“My experience at the White House was very rewarding and humbling. I was extremely honored to be able to listen to two panels of CTE experts from around the country discuss the importance of CTE as well as hearing the First Lady speak,” said West. “What stood out to me the most was the underlying message that CTE is considered of high importance in our nation and was seen as needed in every high school nationwide!”

In addition to reiterating the importance of CTE, West highlighted the importance of Family and Consumer Sciences and its inclusion in the CTE world. “This recognition not only acknowledged Henderson County High School but also the outstanding Early Childhood Education program and the program’s future,” said West. “I am hoping that this recognition will help increase the number of students interested in the program as well as to give students an increased opportunity for future job placements.”

The Early Childhood Education program provides students with the opportunity to earn certifications, up to nine college credits and requires an impressive 180 hours of work-based learning. A dedication to a rigorous curriculum, strong partnerships and  stellar work-based learning opportunities has resulted in 100 percent of students graduating high school, and 68 percent enrolling in postsecondary education. Read more about Henderson County High School’s Early Childhood Education program here.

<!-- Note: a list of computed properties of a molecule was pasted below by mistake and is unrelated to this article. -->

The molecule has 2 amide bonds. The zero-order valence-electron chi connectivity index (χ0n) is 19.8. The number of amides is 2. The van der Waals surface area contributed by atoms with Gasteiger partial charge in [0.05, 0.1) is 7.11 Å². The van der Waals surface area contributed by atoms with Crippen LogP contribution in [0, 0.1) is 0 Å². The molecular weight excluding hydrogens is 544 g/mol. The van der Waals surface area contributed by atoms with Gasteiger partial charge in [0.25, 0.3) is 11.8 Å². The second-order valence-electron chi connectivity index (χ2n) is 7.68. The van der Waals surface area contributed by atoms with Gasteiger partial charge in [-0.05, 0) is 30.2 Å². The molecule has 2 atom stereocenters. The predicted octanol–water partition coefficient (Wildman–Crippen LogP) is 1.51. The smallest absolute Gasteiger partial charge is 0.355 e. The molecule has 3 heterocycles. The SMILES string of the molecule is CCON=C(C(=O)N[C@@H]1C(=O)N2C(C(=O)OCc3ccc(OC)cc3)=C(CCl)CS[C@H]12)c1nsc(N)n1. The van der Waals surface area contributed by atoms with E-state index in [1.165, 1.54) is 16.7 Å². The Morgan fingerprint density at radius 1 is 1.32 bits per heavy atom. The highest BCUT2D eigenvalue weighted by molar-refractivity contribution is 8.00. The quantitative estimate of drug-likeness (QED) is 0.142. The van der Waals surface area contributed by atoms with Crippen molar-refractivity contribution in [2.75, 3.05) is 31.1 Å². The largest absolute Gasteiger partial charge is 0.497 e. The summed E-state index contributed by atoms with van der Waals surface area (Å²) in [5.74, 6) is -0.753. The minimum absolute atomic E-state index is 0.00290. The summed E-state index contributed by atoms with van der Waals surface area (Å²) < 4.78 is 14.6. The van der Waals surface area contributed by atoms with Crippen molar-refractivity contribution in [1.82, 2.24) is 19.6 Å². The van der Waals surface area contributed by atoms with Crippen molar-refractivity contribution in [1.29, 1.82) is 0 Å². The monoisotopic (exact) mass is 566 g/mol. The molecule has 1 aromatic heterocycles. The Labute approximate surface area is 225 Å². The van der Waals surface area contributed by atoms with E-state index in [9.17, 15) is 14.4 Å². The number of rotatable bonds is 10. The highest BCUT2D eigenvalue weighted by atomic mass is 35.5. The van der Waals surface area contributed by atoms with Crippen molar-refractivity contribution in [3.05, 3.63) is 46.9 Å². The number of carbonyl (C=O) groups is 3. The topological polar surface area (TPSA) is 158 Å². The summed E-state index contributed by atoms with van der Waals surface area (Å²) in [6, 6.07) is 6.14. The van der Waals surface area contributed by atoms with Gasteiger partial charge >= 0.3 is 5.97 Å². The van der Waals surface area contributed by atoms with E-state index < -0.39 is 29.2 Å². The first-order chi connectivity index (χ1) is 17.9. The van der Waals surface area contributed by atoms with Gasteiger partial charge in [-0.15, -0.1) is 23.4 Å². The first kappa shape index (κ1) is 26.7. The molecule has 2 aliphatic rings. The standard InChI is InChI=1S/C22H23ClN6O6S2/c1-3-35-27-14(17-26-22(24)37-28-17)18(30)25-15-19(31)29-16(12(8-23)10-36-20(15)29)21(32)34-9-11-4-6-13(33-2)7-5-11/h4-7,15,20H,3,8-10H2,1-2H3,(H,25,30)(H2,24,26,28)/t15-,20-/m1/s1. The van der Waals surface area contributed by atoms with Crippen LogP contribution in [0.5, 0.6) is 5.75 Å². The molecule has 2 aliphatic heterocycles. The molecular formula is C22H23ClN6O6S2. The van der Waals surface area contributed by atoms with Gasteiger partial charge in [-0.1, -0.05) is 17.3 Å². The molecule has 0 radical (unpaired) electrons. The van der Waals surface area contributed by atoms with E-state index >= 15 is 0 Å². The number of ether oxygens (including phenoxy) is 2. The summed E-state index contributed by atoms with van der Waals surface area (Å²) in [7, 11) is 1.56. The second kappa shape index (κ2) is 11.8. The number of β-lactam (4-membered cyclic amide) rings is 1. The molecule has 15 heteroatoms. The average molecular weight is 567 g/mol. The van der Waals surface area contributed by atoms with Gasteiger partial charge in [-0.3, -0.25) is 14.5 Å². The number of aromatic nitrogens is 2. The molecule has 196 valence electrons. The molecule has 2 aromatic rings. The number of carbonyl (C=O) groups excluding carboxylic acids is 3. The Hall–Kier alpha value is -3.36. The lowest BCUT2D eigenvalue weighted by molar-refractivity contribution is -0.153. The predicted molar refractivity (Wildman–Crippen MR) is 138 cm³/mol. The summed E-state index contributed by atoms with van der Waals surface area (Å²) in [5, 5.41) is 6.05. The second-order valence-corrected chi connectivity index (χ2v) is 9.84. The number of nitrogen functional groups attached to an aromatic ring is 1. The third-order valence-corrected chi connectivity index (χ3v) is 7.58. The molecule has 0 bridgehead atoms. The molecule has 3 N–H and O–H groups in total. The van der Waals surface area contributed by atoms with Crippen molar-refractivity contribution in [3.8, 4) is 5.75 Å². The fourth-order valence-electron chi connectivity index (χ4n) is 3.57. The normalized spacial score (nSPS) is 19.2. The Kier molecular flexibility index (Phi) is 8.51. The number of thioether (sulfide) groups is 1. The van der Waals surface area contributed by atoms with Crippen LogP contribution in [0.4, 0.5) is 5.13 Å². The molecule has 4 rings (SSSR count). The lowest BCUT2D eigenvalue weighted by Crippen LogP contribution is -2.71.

Katie Fitzgerald, Communications Associate 

What did Education, Policy and Foundation Leaders Have to Say About the Global Skills Race?

May 27th, 2015

Last week, New America held The Great Skills Race: Innovations in U.S. Education and Training from a Global Perspective to discuss what the skills gap looks like abroad and in the United States, and how it impacts employers, students, policy, the education system and more. Simon Field, Project Leader, OECD, started off the event by discussing what some big global trends are emerging around developing employees with the skills they need in both developed and emerging countries.